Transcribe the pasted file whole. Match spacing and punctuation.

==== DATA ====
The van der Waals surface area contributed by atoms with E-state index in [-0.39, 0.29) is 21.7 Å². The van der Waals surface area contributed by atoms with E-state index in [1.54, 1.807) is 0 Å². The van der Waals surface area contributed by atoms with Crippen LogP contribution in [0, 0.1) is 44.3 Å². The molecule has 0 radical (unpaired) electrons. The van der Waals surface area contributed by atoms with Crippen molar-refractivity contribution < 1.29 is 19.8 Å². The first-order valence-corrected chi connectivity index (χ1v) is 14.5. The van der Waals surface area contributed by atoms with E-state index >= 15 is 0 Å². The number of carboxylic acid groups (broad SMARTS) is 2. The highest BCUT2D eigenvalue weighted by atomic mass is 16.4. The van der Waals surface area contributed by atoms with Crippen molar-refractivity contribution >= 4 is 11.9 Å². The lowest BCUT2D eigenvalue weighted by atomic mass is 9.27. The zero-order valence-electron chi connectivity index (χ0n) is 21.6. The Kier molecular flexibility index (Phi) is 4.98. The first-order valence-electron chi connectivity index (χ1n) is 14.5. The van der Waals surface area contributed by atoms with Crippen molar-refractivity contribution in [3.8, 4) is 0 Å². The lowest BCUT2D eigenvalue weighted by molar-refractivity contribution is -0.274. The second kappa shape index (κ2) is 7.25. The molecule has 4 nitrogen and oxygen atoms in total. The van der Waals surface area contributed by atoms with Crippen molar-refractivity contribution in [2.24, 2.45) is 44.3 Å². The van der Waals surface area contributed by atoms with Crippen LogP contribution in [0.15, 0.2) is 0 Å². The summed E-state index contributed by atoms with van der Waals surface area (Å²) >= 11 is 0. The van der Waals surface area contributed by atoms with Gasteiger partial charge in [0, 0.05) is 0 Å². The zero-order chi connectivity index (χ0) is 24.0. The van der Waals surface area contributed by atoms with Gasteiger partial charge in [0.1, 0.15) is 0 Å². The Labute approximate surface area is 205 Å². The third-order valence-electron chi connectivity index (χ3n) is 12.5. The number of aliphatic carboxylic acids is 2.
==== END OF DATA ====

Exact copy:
The van der Waals surface area contributed by atoms with E-state index in [-0.39, 0.29) is 21.7 Å². The van der Waals surface area contributed by atoms with E-state index in [1.54, 1.807) is 0 Å². The van der Waals surface area contributed by atoms with Crippen LogP contribution in [0, 0.1) is 44.3 Å². The molecule has 0 radical (unpaired) electrons. The van der Waals surface area contributed by atoms with Crippen molar-refractivity contribution < 1.29 is 19.8 Å². The first-order valence-corrected chi connectivity index (χ1v) is 14.5. The van der Waals surface area contributed by atoms with E-state index >= 15 is 0 Å². The number of carboxylic acid groups (broad SMARTS) is 2. The highest BCUT2D eigenvalue weighted by atomic mass is 16.4. The van der Waals surface area contributed by atoms with Crippen molar-refractivity contribution >= 4 is 11.9 Å². The lowest BCUT2D eigenvalue weighted by atomic mass is 9.27. The zero-order valence-electron chi connectivity index (χ0n) is 21.6. The Kier molecular flexibility index (Phi) is 4.98. The first-order valence-electron chi connectivity index (χ1n) is 14.5. The van der Waals surface area contributed by atoms with Crippen molar-refractivity contribution in [3.8, 4) is 0 Å². The lowest BCUT2D eigenvalue weighted by molar-refractivity contribution is -0.274. The second kappa shape index (κ2) is 7.25. The molecule has 4 nitrogen and oxygen atoms in total. The van der Waals surface area contributed by atoms with Crippen molar-refractivity contribution in [2.24, 2.45) is 44.3 Å². The van der Waals surface area contributed by atoms with Crippen LogP contribution in [0.15, 0.2) is 0 Å². The summed E-state index contributed by atoms with van der Waals surface area (Å²) >= 11 is 0. The van der Waals surface area contributed by atoms with Gasteiger partial charge in [0, 0.05) is 0 Å². The zero-order chi connectivity index (χ0) is 24.0. The van der Waals surface area contributed by atoms with Gasteiger partial charge in [0.1, 0.15) is 0 Å². The Labute approximate surface area is 205 Å². The third-order valence-electron chi connectivity index (χ3n) is 12.5. The number of aliphatic carboxylic acids is 2.